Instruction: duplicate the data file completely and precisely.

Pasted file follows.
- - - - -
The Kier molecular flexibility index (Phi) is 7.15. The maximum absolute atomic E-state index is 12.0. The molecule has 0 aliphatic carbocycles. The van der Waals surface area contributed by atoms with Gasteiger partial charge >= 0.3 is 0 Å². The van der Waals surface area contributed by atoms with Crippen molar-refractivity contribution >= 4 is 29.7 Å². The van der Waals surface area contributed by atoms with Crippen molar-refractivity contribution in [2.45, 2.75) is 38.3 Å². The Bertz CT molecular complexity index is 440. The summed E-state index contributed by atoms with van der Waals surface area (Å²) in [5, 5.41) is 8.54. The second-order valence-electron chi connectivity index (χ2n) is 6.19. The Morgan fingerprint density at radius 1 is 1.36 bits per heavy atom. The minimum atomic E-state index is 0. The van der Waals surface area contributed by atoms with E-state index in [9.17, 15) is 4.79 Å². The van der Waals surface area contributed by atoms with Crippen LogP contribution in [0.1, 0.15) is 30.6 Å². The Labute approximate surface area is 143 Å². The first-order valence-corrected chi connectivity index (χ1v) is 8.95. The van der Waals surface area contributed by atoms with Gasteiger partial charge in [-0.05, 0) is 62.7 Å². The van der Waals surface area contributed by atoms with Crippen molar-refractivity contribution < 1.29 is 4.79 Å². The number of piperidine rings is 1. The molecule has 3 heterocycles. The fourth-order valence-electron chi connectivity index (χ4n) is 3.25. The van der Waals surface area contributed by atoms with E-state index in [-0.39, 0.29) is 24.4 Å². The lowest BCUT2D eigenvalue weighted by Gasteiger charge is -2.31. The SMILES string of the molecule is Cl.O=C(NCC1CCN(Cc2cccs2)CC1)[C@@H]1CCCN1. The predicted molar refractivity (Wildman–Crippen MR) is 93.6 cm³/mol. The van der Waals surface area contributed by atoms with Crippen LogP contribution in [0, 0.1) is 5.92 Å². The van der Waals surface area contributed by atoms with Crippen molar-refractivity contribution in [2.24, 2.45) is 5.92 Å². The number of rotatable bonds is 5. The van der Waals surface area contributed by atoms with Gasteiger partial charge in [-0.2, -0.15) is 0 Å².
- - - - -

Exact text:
The Kier molecular flexibility index (Phi) is 7.15. The maximum absolute atomic E-state index is 12.0. The molecule has 0 aliphatic carbocycles. The van der Waals surface area contributed by atoms with Gasteiger partial charge >= 0.3 is 0 Å². The van der Waals surface area contributed by atoms with Crippen molar-refractivity contribution >= 4 is 29.7 Å². The van der Waals surface area contributed by atoms with Crippen molar-refractivity contribution in [2.45, 2.75) is 38.3 Å². The Bertz CT molecular complexity index is 440. The summed E-state index contributed by atoms with van der Waals surface area (Å²) in [5, 5.41) is 8.54. The second-order valence-electron chi connectivity index (χ2n) is 6.19. The Morgan fingerprint density at radius 1 is 1.36 bits per heavy atom. The minimum atomic E-state index is 0. The van der Waals surface area contributed by atoms with E-state index in [9.17, 15) is 4.79 Å². The van der Waals surface area contributed by atoms with Crippen LogP contribution in [0.1, 0.15) is 30.6 Å². The Labute approximate surface area is 143 Å². The first-order valence-corrected chi connectivity index (χ1v) is 8.95. The van der Waals surface area contributed by atoms with Gasteiger partial charge in [-0.05, 0) is 62.7 Å². The van der Waals surface area contributed by atoms with Crippen molar-refractivity contribution < 1.29 is 4.79 Å². The number of piperidine rings is 1. The molecule has 3 heterocycles. The fourth-order valence-electron chi connectivity index (χ4n) is 3.25. The van der Waals surface area contributed by atoms with E-state index in [-0.39, 0.29) is 24.4 Å². The lowest BCUT2D eigenvalue weighted by Gasteiger charge is -2.31. The SMILES string of the molecule is Cl.O=C(NCC1CCN(Cc2cccs2)CC1)[C@@H]1CCCN1. The predicted molar refractivity (Wildman–Crippen MR) is 93.6 cm³/mol. The van der Waals surface area contributed by atoms with Crippen LogP contribution in [0, 0.1) is 5.92 Å². The van der Waals surface area contributed by atoms with Crippen molar-refractivity contribution in [2.24, 2.45) is 5.92 Å². The number of rotatable bonds is 5. The van der Waals surface area contributed by atoms with Gasteiger partial charge in [-0.2, -0.15) is 0 Å².